You didn’t have to live in her town to get that type of treatment from Marzollo. When former school librarian Shannon Miller’s fourth grade students wanted to create their own “I Spy” book, Miller reached out to Marzollo for a possible Skype visit to her classroom. The author didn’t just drop in for a Skype chat. She sent some instructions for the students beforehand and even continued to work with them online and offer her input after. It’s a story so great that Miller uses it to open keynote addresses.

“It was one of the most special experiences I had as a librarian and teacher,” says Miller. “I know the students will always remember it too.”

The conversation went above and beyond the typical Skype communication in other ways.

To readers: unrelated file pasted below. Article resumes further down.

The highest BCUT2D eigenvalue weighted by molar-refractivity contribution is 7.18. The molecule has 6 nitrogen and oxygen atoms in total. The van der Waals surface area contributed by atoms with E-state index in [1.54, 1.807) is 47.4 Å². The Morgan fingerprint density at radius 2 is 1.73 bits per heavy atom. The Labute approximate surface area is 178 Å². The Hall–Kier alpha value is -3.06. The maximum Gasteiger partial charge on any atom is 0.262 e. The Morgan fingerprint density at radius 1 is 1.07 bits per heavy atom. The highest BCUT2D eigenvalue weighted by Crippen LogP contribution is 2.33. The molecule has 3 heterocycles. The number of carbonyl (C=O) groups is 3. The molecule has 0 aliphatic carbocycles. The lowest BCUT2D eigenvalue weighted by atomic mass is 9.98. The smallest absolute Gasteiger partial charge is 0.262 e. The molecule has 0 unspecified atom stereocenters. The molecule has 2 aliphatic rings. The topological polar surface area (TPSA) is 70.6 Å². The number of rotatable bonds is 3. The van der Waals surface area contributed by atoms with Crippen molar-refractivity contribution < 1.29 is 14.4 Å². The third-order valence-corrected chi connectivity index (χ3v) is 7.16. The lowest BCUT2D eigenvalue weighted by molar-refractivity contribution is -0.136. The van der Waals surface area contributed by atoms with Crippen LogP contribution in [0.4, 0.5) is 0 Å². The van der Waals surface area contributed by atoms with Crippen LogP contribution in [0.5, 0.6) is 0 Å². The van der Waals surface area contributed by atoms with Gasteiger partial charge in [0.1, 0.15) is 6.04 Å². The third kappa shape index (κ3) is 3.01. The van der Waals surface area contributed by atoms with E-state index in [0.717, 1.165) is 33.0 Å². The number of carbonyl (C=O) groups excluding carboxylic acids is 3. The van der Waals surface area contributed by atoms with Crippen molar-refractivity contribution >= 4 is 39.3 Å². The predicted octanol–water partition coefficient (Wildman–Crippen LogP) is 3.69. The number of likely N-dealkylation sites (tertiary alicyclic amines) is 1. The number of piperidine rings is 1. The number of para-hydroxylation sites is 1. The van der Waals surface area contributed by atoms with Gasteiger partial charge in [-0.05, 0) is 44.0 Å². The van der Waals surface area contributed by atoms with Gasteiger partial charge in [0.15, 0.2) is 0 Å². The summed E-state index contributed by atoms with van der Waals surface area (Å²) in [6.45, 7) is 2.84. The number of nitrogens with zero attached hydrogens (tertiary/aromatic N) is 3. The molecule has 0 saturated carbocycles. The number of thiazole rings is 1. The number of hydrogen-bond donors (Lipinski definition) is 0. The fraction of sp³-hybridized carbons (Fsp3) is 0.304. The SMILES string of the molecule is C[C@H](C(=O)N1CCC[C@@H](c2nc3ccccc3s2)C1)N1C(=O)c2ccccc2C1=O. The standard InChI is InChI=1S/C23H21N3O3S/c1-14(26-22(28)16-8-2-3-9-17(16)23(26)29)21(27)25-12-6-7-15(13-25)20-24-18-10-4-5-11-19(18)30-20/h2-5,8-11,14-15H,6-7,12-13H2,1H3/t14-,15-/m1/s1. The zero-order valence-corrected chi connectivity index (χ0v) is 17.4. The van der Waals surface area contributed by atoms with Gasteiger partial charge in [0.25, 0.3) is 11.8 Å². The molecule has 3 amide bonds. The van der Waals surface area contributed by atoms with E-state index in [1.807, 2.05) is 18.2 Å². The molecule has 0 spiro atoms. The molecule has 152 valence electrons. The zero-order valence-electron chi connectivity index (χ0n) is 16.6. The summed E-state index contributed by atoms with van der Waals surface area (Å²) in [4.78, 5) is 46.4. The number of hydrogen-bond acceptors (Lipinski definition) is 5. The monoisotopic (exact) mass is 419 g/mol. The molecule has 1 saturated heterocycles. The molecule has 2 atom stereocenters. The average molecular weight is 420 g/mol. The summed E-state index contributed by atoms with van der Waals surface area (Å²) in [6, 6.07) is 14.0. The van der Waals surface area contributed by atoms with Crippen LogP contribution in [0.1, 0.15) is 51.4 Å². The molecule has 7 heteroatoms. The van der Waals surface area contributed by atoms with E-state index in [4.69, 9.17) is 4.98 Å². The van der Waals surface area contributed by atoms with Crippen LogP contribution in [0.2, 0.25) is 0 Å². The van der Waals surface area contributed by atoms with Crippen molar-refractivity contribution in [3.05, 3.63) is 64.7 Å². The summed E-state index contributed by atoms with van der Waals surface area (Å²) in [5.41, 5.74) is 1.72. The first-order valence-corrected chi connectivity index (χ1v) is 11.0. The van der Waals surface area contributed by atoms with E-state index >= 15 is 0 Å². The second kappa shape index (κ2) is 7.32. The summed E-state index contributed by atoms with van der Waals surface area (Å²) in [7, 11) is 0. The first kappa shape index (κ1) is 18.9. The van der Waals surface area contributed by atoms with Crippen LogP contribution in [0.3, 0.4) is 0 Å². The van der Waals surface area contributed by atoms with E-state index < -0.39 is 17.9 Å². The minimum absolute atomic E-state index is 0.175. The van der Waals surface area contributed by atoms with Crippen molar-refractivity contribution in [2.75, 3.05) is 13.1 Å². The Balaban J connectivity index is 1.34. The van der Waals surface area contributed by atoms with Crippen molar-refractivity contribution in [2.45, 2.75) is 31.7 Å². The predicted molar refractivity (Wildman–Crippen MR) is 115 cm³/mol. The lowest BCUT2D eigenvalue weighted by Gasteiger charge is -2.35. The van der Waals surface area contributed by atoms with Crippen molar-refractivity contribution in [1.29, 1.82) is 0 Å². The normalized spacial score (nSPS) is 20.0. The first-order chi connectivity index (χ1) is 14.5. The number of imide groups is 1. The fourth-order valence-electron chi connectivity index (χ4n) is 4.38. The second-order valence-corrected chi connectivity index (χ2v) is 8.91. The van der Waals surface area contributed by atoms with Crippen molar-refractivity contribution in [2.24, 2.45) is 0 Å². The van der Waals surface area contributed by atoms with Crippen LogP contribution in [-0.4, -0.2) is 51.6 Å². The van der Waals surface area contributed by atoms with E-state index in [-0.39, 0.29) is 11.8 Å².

“She took such care in speaking to every one of the students, giving them praise, advice and suggestions on how to make their I Spy story better,” says Miller.  “She made sure they all felt like authors, just like her, on that day.”

Marzollo was born and raised in Manchester, CT.  She graduated from the University of Connecticut and the Harvard Graduate School of Education before embarking on a career serving children. She was a high school English teacher in Arlington, MA, then worked at Harvard’s Project Upward Bound before moving to New York City to work on early childhood research projects. She was the editor of Scholastic’s Let’s Find Out Magazine for 20 years.